Everything you need to know about the Fit To Fly Covid test
Before coronavirus, being “fit to fly” was as simple as booking your ticket, packing your bag, and getting to the airport on time. But now, international travel demands extra consideration, before you fly and when you return home, too.
When travelling for work or pleasure during the pandemic, the safety of yourself and other passengers is a priority. You may also need dedicated paperwork to get through customs at your chosen destination.
A Fit to Fly Covid test can help you on both counts.
What is a Fit to Fly Covid test?
The Fit to Fly Covid test is also known as a PCR test, and it tells you whether you currently have COVID-19.
It’s the most accurate COVID-19 test available today, and that’s why many customs desks now require travellers to show a negative PCR test result to enter the country.
Travellers are asked to provide evidence of a negative result along with a Fit to Fly certificate, signed and stamped by an accredited clinic. With this, you’ll have all the documentation you need to fly internationally during COVID-19.
Which destinations require a Fit to Fly Covid test?
Regulations are changing regularly. So it’s a good idea to stay up-to-date with the latest travel advice by visiting the government website or checking with your airline.
Can I get a Fit to Fly Covid test on the NHS?
Fit to Fly Covid tests aren’t currently available through the NHS. You can only get a COVID-19 test through the NHS if you have symptoms associated with the coronavirus.
To get a Fit to Fly test, you need to book in at a private healthcare clinic.
Preparing for the Fit to Fly Covid test
When to book an appointment
Before you book your Fit to Fly Covid test, you need to know exactly what paperwork your destination country requires.
Some countries want to see a negative result from a COVID-19 PCR test taken in the last seven days. Others want you to show a negative test result from a sample taken in the last 72 hours.
Complicating things even further, some countries work out whether you’ve met the deadline based upon your departure time, and others on the time of your arrival.
Before organising your appointment with a private corona clinic, check the most up-to-date airline and country regulations, to avoid any disappointment.
How the Fit to Fly test works
When you arrive for your Fit to Fly examination, a healthcare professional will swab the back of your throat and inside your nose. This takes just 10 to 15 seconds. It isn’t painful but, understandably, people often find it a little uncomfortable.
The swab is then tested to see if it contains any coronavirus DNA.
Getting your results
Your Fit to Fly results will be available 1 to 2 days after the test was taken. But how you receive the results may differ, depending on the clinic you choose.
When you book your Fit to Fly test with Corona Test Centre, your result and Fit to Fly certificate are sent digitally. So, as long as your result is negative, you can use them to travel right away.
I’ve just received a negative Fit to Fly Covid test — now what?
With a negative Fit to Fly result, you have the all clear to fly during the pandemic. As part of your pre-flight checklist, we suggest the following:
Stay safe before you travel
True, a negative result means you are not currently infected with coronavirus. That said, it’s a good idea to reduce the contact you have with other people after your test, but before you fly.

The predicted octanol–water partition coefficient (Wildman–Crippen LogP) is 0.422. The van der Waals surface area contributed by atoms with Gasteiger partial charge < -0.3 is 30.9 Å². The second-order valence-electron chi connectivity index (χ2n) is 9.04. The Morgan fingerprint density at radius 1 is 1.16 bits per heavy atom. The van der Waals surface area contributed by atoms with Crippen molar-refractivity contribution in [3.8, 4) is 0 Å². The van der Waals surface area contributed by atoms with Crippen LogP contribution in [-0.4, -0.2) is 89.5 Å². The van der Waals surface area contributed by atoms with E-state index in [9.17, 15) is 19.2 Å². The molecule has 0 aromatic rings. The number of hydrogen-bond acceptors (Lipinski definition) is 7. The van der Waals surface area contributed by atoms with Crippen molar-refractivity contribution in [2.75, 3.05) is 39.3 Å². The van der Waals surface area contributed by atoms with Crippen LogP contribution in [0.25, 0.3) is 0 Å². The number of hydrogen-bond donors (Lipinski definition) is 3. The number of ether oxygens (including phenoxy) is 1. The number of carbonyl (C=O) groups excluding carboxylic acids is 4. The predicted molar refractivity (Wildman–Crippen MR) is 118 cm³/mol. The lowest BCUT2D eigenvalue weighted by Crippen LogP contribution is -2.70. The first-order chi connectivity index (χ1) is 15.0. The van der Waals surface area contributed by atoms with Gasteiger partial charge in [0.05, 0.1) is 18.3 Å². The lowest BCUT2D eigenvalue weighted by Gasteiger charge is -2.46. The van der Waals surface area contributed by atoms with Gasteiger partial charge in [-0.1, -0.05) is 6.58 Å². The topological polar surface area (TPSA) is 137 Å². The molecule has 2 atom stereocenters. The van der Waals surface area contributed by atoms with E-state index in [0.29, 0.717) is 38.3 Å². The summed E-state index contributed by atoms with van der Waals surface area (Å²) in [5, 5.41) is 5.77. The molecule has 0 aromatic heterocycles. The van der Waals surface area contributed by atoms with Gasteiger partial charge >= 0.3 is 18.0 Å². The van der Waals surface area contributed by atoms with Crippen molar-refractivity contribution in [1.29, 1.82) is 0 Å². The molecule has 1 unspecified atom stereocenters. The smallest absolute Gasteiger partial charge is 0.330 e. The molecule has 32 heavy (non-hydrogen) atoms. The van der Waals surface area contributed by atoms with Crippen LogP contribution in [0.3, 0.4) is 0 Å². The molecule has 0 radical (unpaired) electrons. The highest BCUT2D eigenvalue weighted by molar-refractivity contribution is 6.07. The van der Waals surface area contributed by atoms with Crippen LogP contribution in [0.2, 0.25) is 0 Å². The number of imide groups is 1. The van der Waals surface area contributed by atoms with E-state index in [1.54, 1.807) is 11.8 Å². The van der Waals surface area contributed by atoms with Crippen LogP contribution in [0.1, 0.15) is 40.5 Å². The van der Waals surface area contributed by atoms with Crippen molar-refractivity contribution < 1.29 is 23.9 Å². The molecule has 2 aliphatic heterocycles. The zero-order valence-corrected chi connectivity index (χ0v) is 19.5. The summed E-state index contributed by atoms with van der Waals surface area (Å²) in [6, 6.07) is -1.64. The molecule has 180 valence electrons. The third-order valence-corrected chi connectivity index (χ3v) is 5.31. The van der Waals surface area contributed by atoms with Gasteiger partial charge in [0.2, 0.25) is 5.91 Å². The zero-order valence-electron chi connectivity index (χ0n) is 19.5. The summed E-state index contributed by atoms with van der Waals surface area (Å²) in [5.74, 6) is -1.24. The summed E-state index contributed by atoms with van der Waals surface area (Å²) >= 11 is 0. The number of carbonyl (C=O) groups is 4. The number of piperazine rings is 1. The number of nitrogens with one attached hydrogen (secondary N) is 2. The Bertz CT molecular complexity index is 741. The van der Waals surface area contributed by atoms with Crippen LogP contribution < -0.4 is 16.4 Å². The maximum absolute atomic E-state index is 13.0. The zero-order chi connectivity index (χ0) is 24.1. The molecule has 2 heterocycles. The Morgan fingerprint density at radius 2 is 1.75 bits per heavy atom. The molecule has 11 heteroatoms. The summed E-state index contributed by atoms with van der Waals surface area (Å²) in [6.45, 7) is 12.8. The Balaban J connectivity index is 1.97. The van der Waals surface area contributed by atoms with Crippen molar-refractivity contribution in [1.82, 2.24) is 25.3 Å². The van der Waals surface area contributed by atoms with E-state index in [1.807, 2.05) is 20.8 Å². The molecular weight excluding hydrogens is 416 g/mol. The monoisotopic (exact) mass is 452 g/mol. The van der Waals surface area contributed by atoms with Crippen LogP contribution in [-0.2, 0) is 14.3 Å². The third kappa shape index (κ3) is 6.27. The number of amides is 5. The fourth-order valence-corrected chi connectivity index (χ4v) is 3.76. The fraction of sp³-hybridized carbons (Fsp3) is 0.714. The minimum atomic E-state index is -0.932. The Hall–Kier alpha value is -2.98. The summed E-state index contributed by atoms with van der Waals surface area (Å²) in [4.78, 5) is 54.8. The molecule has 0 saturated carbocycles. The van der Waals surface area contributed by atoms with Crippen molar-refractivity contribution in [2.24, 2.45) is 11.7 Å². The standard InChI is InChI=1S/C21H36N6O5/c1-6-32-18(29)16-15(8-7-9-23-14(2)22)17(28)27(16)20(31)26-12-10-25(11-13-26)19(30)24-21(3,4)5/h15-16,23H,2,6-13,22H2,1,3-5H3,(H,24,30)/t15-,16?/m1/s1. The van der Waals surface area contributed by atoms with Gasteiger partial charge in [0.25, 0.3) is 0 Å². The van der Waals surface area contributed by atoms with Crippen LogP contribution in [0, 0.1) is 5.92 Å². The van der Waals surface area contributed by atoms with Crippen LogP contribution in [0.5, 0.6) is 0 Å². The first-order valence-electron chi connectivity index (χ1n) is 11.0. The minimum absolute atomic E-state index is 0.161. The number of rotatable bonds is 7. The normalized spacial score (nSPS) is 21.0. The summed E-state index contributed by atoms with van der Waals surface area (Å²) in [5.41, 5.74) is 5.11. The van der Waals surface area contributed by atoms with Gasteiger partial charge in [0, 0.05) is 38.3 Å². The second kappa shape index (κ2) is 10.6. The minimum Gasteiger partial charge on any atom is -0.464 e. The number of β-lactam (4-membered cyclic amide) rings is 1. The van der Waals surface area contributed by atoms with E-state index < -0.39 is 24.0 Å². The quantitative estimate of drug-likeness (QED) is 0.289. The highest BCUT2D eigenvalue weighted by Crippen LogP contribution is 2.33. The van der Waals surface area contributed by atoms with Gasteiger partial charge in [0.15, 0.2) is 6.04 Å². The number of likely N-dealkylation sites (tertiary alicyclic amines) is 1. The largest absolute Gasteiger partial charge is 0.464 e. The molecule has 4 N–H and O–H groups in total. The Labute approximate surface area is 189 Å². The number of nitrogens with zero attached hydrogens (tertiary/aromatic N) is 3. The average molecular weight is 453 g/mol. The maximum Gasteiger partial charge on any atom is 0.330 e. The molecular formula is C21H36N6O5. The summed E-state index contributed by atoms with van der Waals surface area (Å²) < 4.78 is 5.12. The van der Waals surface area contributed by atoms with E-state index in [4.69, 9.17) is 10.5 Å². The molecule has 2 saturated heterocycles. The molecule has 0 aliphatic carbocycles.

At the moment, every contact we make has the potential to pass on the virus, so:
- Avoid crowded places like the gym, the pub or the supermarket.
- Keep socialising beyond your household to a minimum.
That way you’re more likely to be fit and well for your trip.
Take precautions while you travel
Travelling on any form of public transport, you’ll be coming into contact with lots of people. To travel safely, try to:
- Keep a safe, two metre distance from other travellers wherever possible.
- Wear a face mask over both your face and nose during your journey.
- Take some disinfectant wipes with you. Planes and other forms of transport are thoroughly cleaned between journeys, but this way you can clean the armrests and tray table before you sit down.
- Keep the plane’s overhead vent open and directed towards your face. Continuous airflow can act as a barrier, stopping you from breathing in exhaled air from fellow passengers. The same goes for windows on a train.
- Carry hand sanitiser and avoid touching your face. Any time you touch your mask or common surfaces, it’s a good idea to give your hands a good clean.
When you get to your destination…
Every country is experiencing COVID-19 in a slightly different way and has developed its own rules and regulations in response. Be clear on what rules are in place in your destination, and follow them to the best of your ability.
If you’re meeting friends, family or colleagues, it’s safer to see them outside. It’s thought that coronavirus droplets are more easily diluted by fresh air outdoors.
And when it comes to accommodation, make sure that a COVID compliant policy is in place. If you’re staying in a hotel, you’ll also want to avoid taking the lift and wash your hands after touching any common area surfaces.
What to do when you get back home
Check government guidelines so you know whether you need to quarantine upon return to the UK. You may not have to quarantine if you’re travelling from one of the countries on the government’s travel corridors list.
Are you Fit to Fly?
Booking a trip? It’s time to book a Fit to Fly Covid test, too.
At Corona Test Centre, we’ve issued over 4,000 Fit to Fly certificates. The expertise of our consultants and the efficiency of our clinical team ensure speedy results and a certificate that complies with all necessary travel requirements.
Make an appointment at one of our London-based clinics today.